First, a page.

Razing the Row

Razing the Row

LA’s A+D Museum is among the sites in danger.
Mark Hogan / Flickr

After breaking ground on the second phase of its Expo Line in September, The Los Angeles County Metropolitan Transportation Authority (METRO) is getting ready to rev up its latest multi-billion construction project, the “Subway to the Sea,” a westward extension of its Purple Line, much of it along Wilshire Boulevard.  A vote scheduled for the end of the year will give the final go-ahead to the $9 billion dig, which has been delayed for nearly two decades.  If LA Mayor Antonio Villaraigosa is able to convince the Republican-controlled House to release federal subway funding on an accelerated schedule, construction will begin in Koreatown as early as next year. By 2019 the first trains would start rolling—eventually making it all the way to Santa Monica within the mayor’s ten-year timetable.

But before the cutterhead starts its grinding through the alluvial sands, clay, and methane-filled ground beneath Wilshire, the agency plans to wield an enormous above-ground wrecker’s ball, aimed at some of the city’s most vulnerable arts institutions. According to Metro’s latest environmental report, the A+D Museum, Edward Cella Art + Architecture gallery, Steve Turner Contemporary, and ACE Gallery Beverly Hills, would all be demolished. The first three spaces, which are on Wilshire between Orange Grove Avenue and Ogden Drive, directly across the street from LACMA, help anchor a stretch known as “museum row.” They would make way for a staging space to build the subway’s Wilshire and Fairfax station. ACE would give way to a station in the heart of Beverly Hills.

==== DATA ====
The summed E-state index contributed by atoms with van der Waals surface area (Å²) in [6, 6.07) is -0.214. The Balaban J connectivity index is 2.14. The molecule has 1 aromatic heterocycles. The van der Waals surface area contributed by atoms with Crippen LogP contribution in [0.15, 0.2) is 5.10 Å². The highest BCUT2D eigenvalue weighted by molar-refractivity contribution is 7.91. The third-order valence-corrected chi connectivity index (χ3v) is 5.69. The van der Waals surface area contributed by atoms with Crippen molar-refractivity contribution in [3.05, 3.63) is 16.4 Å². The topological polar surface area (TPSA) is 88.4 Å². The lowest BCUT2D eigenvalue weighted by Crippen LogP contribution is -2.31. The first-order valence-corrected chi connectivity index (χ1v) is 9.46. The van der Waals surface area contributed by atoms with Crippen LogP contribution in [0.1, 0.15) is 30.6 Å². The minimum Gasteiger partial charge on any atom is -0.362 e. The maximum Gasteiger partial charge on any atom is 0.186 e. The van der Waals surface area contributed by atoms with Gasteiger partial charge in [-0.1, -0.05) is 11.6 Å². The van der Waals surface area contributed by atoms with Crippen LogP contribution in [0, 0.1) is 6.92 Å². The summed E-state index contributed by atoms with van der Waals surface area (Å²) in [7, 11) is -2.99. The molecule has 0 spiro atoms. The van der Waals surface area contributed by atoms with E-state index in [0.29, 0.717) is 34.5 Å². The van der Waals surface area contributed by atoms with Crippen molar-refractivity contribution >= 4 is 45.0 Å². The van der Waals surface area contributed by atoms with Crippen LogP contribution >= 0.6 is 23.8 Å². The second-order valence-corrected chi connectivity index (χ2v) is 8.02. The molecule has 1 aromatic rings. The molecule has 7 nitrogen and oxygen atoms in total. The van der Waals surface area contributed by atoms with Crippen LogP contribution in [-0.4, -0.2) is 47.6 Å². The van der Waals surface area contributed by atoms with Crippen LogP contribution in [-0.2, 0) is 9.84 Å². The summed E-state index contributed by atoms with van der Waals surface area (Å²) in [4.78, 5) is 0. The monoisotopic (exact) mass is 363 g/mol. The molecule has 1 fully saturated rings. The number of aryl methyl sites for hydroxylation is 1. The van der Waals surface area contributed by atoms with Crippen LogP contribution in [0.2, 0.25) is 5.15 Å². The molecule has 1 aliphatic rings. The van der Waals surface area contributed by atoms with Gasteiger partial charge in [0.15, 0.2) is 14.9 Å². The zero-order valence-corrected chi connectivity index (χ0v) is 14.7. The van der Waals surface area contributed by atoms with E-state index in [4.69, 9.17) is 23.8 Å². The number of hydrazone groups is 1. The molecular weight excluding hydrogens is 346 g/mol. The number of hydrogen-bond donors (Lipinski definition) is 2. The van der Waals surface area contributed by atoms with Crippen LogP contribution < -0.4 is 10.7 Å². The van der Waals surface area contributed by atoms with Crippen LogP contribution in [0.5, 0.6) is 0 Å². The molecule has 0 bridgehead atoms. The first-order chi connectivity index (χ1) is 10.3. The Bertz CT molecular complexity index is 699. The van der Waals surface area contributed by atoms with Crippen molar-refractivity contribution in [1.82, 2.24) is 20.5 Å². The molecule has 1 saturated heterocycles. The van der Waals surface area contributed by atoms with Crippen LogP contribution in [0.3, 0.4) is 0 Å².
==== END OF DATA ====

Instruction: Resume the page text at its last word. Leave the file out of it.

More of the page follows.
The Purple Line will extend west along Wilshire Boulevard.
Courtesy METRO

“I have great sympathy for the subway project,” said Edward Cella. “It’s a dream of all Los Angeles. But I purposely moved my gallery from Santa Barbara to be in this network of spaces next to the A+D, across the street from LACMA, down the block from the Petersen [Automotive Museum]. The context is irreplaceable. And we can’t move out for five years and then come back. Besides, the new buildings won’t be anything like what we have now. They’ll be commercial or mixed use or big hotels, nothing like the reasonable spaces and rents we have now.”

Under California law, Metro does not have to assess the impacts on cultural institutions less than 50 years old. Still, according to Metro spokesman Dave Sotero, the agency “prefers to negotiate a fair agreement with any property owner before resorting to eminent domain proceedings.” Whether there will be any buyouts for the galleries, who rent their storefronts, remains to be seen. Sotero says that until the Metro board signs off on the latest draft plan, there is still some chance the buildings—and the art spaces—might be spared. That determination, however, will require as much political clout as cultural merit.

In the meantime, the A+D released a statement: "It is heartbreaking to think that we will have to consider moving once again. However, we are confident that with Metro’s assistance, and the continued support of the A+D Community, including Councilman Tom LaBonge, we will pull through this even stronger than we are now."